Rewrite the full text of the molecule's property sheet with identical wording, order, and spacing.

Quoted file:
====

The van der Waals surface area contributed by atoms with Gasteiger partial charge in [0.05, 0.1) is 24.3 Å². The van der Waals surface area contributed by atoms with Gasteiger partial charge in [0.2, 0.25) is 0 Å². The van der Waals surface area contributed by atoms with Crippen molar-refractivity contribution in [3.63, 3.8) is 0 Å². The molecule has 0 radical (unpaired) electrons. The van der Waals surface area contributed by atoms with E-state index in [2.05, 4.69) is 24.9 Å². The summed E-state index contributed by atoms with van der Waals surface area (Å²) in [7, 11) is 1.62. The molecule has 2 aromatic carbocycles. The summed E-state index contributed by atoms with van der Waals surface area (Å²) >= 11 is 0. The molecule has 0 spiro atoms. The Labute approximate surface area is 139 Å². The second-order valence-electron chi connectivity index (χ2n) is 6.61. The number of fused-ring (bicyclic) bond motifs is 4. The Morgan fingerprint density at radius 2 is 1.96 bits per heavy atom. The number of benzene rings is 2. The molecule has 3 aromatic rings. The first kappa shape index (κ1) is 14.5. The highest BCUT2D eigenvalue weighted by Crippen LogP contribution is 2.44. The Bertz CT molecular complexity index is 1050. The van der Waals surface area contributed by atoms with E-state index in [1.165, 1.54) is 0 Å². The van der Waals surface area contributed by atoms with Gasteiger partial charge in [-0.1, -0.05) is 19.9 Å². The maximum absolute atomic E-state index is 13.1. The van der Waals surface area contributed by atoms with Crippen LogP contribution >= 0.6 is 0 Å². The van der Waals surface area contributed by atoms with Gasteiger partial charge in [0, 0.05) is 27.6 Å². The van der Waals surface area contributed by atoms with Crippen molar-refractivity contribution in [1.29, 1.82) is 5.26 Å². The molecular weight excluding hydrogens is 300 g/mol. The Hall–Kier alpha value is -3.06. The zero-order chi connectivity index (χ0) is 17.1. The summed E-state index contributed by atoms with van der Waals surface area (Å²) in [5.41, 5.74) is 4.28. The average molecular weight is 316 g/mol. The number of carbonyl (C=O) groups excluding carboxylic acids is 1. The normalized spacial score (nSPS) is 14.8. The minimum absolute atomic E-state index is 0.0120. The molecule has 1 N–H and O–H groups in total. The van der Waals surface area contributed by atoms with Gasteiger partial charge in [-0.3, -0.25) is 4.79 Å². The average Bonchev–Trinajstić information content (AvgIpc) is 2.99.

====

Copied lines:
The van der Waals surface area contributed by atoms with Gasteiger partial charge in [0.05, 0.1) is 24.3 Å². The van der Waals surface area contributed by atoms with Gasteiger partial charge in [0.2, 0.25) is 0 Å². The van der Waals surface area contributed by atoms with Crippen molar-refractivity contribution in [3.63, 3.8) is 0 Å². The molecule has 0 radical (unpaired) electrons. The van der Waals surface area contributed by atoms with E-state index in [2.05, 4.69) is 24.9 Å². The summed E-state index contributed by atoms with van der Waals surface area (Å²) in [7, 11) is 1.62. The molecule has 2 aromatic carbocycles. The summed E-state index contributed by atoms with van der Waals surface area (Å²) >= 11 is 0. The molecule has 0 spiro atoms. The Labute approximate surface area is 139 Å². The second-order valence-electron chi connectivity index (χ2n) is 6.61. The number of fused-ring (bicyclic) bond motifs is 4. The Morgan fingerprint density at radius 2 is 1.96 bits per heavy atom. The number of benzene rings is 2. The molecule has 3 aromatic rings. The first kappa shape index (κ1) is 14.5. The highest BCUT2D eigenvalue weighted by Crippen LogP contribution is 2.44. The Bertz CT molecular complexity index is 1050. The van der Waals surface area contributed by atoms with E-state index in [1.165, 1.54) is 0 Å². The van der Waals surface area contributed by atoms with Gasteiger partial charge in [-0.1, -0.05) is 19.9 Å². The maximum absolute atomic E-state index is 13.1. The van der Waals surface area contributed by atoms with Crippen LogP contribution >= 0.6 is 0 Å². The van der Waals surface area contributed by atoms with Gasteiger partial charge in [0, 0.05) is 27.6 Å². The van der Waals surface area contributed by atoms with Crippen molar-refractivity contribution in [1.29, 1.82) is 5.26 Å². The molecular weight excluding hydrogens is 300 g/mol. The Hall–Kier alpha value is -3.06. The zero-order chi connectivity index (χ0) is 17.1. The summed E-state index contributed by atoms with van der Waals surface area (Å²) in [5.41, 5.74) is 4.28. The average molecular weight is 316 g/mol. The number of carbonyl (C=O) groups excluding carboxylic acids is 1. The normalized spacial score (nSPS) is 14.8. The minimum absolute atomic E-state index is 0.0120. The molecule has 1 N–H and O–H groups in total. The van der Waals surface area contributed by atoms with Gasteiger partial charge in [-0.3, -0.25) is 4.79 Å². The average Bonchev–Trinajstić information content (AvgIpc) is 2.99.